Four: Formula for Determining Income
In mediation, you and your divorcing spouse can agree to a simplified formula for determining income and can save time and money in the process.
Five: If and When Division of Income
If either – or both – of you are the beneficiaries of a discretionary trust, have restricted-share units, or have options that may pay off in the future but may not, these assets can be divided on an if and when basis during mediation, but this isn’t an option in court.
Six: Release of Spousal Support
Even if the court does not order spousal support in your divorce, there is nothing stopping you or your ex from claiming it in the future. In mediation, a you can agree to a spousal support release that eliminates this possibility.
Seven: Swapping/Sharing Assets
A court cannot require one joint owner of an interest to purchase the interest of another joint owner, require you to swap assets, or require you to divide chattels (tangible, moveable personal property) for any reason other than strict ownership. In mediation, you can both agree to treat a specific asset – or assets – as jointly-owned assets and can, thus, avoid financial disputes regarding who benefits or loses in any post-divorce shifts in value.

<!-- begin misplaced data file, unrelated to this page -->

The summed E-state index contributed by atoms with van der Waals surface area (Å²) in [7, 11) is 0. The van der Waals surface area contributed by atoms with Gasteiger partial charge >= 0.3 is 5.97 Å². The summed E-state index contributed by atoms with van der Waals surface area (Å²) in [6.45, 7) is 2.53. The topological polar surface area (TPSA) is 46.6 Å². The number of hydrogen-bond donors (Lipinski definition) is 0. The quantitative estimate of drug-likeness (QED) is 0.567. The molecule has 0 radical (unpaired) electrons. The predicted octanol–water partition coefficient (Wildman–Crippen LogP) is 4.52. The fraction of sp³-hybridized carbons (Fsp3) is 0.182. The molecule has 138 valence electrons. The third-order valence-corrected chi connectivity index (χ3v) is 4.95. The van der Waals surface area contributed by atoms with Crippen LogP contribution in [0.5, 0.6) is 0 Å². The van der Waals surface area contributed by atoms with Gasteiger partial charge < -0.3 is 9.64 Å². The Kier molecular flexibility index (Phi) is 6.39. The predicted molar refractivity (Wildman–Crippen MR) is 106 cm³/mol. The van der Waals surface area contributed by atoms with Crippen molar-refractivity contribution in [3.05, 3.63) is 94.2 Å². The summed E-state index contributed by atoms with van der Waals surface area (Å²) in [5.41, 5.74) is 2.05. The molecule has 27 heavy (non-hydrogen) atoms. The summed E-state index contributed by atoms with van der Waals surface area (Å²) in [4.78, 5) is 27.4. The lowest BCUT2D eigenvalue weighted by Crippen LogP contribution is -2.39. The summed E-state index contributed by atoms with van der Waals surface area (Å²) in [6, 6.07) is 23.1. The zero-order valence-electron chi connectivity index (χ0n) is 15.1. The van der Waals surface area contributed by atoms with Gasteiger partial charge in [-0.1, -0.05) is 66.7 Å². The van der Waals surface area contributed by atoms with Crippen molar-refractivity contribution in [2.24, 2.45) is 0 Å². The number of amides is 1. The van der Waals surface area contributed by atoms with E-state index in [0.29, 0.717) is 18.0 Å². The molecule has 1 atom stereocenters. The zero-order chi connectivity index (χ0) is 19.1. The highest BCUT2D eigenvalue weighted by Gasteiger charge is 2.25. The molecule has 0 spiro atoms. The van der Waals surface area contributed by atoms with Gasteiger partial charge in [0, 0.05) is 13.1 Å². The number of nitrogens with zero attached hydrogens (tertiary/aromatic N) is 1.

Eight: Assuming Debts
A court cannot require one party to assume the other party’s debts or to share in a joint debt, but mediation can provide a solution. For example, if your ex retains a jointly owned business, it makes sense for the business’s debt to go along with him or her, and mediation can stipulate this assumption of debt (there is, however, no guarantee that the creditor will be inclined to cooperate – in which case, refinancing is a viable option).